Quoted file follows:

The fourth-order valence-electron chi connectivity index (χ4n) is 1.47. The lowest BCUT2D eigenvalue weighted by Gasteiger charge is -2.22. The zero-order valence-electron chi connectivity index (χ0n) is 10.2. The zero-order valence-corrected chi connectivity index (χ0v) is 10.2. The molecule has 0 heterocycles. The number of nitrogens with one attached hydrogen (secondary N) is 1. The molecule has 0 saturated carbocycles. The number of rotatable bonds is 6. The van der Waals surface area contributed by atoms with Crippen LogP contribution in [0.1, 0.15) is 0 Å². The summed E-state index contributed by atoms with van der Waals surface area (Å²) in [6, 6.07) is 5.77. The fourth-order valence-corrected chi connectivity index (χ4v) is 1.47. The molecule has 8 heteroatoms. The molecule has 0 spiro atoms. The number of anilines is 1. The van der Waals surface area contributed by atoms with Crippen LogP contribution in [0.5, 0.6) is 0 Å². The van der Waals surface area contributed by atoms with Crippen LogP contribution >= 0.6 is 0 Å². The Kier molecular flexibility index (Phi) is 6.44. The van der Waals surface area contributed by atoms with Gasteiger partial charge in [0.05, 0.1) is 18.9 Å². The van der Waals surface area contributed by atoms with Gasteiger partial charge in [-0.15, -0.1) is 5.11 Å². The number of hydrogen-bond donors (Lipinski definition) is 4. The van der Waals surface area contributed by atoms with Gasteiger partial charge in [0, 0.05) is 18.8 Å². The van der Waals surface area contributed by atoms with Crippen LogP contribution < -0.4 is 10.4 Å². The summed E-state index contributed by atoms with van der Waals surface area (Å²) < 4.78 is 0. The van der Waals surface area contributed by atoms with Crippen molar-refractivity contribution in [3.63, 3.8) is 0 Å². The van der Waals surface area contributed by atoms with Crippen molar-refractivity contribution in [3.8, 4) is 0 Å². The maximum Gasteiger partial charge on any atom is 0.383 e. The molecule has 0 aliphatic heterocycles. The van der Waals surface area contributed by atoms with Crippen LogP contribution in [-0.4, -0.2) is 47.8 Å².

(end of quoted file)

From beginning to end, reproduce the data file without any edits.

The fourth-order valence-electron chi connectivity index (χ4n) is 1.47. The lowest BCUT2D eigenvalue weighted by Gasteiger charge is -2.22. The zero-order valence-electron chi connectivity index (χ0n) is 10.2. The zero-order valence-corrected chi connectivity index (χ0v) is 10.2. The molecule has 0 heterocycles. The number of nitrogens with one attached hydrogen (secondary N) is 1. The molecule has 0 saturated carbocycles. The number of rotatable bonds is 6. The van der Waals surface area contributed by atoms with Crippen LogP contribution in [0.1, 0.15) is 0 Å². The summed E-state index contributed by atoms with van der Waals surface area (Å²) in [6, 6.07) is 5.77. The fourth-order valence-corrected chi connectivity index (χ4v) is 1.47. The molecule has 8 heteroatoms. The molecule has 0 spiro atoms. The number of anilines is 1. The van der Waals surface area contributed by atoms with Crippen LogP contribution in [0.5, 0.6) is 0 Å². The van der Waals surface area contributed by atoms with Crippen LogP contribution >= 0.6 is 0 Å². The Kier molecular flexibility index (Phi) is 6.44. The van der Waals surface area contributed by atoms with Gasteiger partial charge in [0.05, 0.1) is 18.9 Å². The van der Waals surface area contributed by atoms with Gasteiger partial charge in [-0.15, -0.1) is 5.11 Å². The number of hydrogen-bond donors (Lipinski definition) is 4. The van der Waals surface area contributed by atoms with Gasteiger partial charge in [0, 0.05) is 18.8 Å². The van der Waals surface area contributed by atoms with Crippen LogP contribution < -0.4 is 10.4 Å². The summed E-state index contributed by atoms with van der Waals surface area (Å²) < 4.78 is 0. The van der Waals surface area contributed by atoms with Crippen molar-refractivity contribution in [3.63, 3.8) is 0 Å². The van der Waals surface area contributed by atoms with Crippen molar-refractivity contribution in [3.8, 4) is 0 Å². The maximum Gasteiger partial charge on any atom is 0.383 e. The molecule has 0 aliphatic heterocycles. The van der Waals surface area contributed by atoms with Crippen LogP contribution in [-0.4, -0.2) is 47.8 Å².